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He’s a battered M15 agent.
She’s his childhood sweetheart.
Together, they’re INVINCIBLE.

I’m hurt, but I’m not broken. You can’t break me. I don’t need pity, I just need her. Pia Deltetto. Miles and lives apart, I would do anything for her. And now, she’s in danger, with time running out. I refuse to walk away—ever again.

Years ago, young and in love, Tuscany was our dream and he was my fantasy. Time has changed us, hurt us, shattered us. But I need him now to help me save my family’s estate. With everything on line, now more than ever—I need GRINDED. 


Ten Years Ago
Val d’Orcia, Italy

“It’s two months. You’ll survive,” my older sister, Lily, said the day my parents and I left London and traveled to Tuscany. Easy for her to say since she didn’t have to spend her summer holiday in a country where she didn’t know a soul.

I sighed and dropped my bags in what would be my bedroom, my sanctuary, my escape for the next sixty-five days. I flung myself on the bed, put my hands under my head, and looked out the window.

The place where my parents and I were staying, sat on the edge of the estate and winery known as Antica Cascina dei Conti di Valentini—which translated to “Ancient Farmhouse of the Counts of Valentini.” Looking out at the much newer and larger villa in the distance, my guess was we were staying in the estate’s namesake.

I pulled a book out of my travel bag and rested my head on the pillow that felt as old as the farmhouse. I wasn’t through the first chapter when I heard a female laughing outside the window.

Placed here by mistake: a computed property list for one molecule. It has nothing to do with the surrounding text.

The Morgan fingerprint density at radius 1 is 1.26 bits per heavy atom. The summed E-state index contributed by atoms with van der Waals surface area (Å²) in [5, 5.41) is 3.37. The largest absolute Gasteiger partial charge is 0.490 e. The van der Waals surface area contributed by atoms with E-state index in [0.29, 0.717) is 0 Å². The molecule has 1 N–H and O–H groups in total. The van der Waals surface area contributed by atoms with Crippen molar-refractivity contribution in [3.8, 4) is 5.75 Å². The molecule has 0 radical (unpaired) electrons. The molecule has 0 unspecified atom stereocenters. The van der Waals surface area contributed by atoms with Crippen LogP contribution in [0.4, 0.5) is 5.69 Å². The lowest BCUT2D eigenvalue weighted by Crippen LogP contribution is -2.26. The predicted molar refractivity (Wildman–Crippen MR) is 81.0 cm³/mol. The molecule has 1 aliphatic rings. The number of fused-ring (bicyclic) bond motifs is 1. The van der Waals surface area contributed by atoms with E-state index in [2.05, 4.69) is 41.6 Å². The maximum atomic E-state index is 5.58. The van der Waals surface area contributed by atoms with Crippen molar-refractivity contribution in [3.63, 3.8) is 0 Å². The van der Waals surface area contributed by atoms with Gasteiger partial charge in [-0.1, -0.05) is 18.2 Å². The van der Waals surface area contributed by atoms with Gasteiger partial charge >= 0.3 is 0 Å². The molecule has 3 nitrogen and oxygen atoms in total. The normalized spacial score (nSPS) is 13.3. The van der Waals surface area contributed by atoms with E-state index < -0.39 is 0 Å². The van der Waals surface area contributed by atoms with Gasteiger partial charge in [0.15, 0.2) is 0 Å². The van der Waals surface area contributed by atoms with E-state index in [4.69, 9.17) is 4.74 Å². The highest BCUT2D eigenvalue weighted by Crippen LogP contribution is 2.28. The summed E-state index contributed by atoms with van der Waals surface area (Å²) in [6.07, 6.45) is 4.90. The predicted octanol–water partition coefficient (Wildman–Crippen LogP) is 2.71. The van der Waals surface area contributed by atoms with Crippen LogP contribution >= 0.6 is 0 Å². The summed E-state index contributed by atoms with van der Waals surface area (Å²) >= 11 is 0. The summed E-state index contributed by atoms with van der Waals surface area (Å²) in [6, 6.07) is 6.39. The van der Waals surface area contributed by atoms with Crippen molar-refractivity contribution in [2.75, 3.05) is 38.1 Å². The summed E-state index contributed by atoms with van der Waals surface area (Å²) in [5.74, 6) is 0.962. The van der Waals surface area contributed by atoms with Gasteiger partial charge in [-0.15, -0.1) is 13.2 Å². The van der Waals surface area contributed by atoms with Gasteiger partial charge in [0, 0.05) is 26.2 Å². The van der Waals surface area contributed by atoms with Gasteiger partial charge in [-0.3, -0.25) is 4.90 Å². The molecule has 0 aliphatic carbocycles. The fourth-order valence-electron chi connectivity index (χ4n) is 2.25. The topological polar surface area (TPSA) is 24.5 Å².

I rolled out of bed and caught a glimpse of a girl more beautiful than any I’d ever seen. She was walking backward in the open field adjacent to the house.

A teenage boy followed, who she alternately ran from and then turned around and teased, laughing all the while. I was transfixed, unable to tear my eyes away even when she caught me spying on them from the window and waved. Only when the guy she was with turned, followed her line of sight, and flipped me off, did I retreat back to my bed.

I picked up my book, but set it back down when I realized I’d read several paragraphs and didn’t retain a word. I closed my eyes and pictured her. Who was she? I had to find out.

It was several days before I saw her again. I’d reached the point where I doubted I would.

On this particular morning, my father begged off taking my mum to the open-air market in the local village, so she recruited me. I didn’t complain. In fact, I welcomed the change of scenery.

As I leaned my torso against the car, I felt her before I saw her. I slowly turned, and there she was, standing next to a fountain. A bouquet of flowers dangled in her hand, the petals brushing the cobblestones beneath her feet.

“Buongiorno,” she said, raising her free hand.

“Buongiorno.” I raised my hand too. As she walked closer, I let my eyes drift from her waist-length dark hair to her warm brown eyes, her pretty neck, her narrow waist, and her long legs. I tried to keep my eyes from lingering too long on the way her boobs strained the fabric of her dress, or on how the pale blue of it made her smooth skin appear the color of honey.

“You like to look,” she said, standing less than a foot from me. “From windows, as I walk toward you…”

“It’s hard not to. You’re very beautiful.”

Her eyes scrunched and she cocked her head. “Beautiful?”

“Is there something wrong with being beautiful?”

She shrugged her shoulders. “There is more to see in a woman than her beauty.”

“I agree.”

She smiled. “Tell me what else you see.”

“You like to laugh.”


“You’re romantic.”

She raised a brow.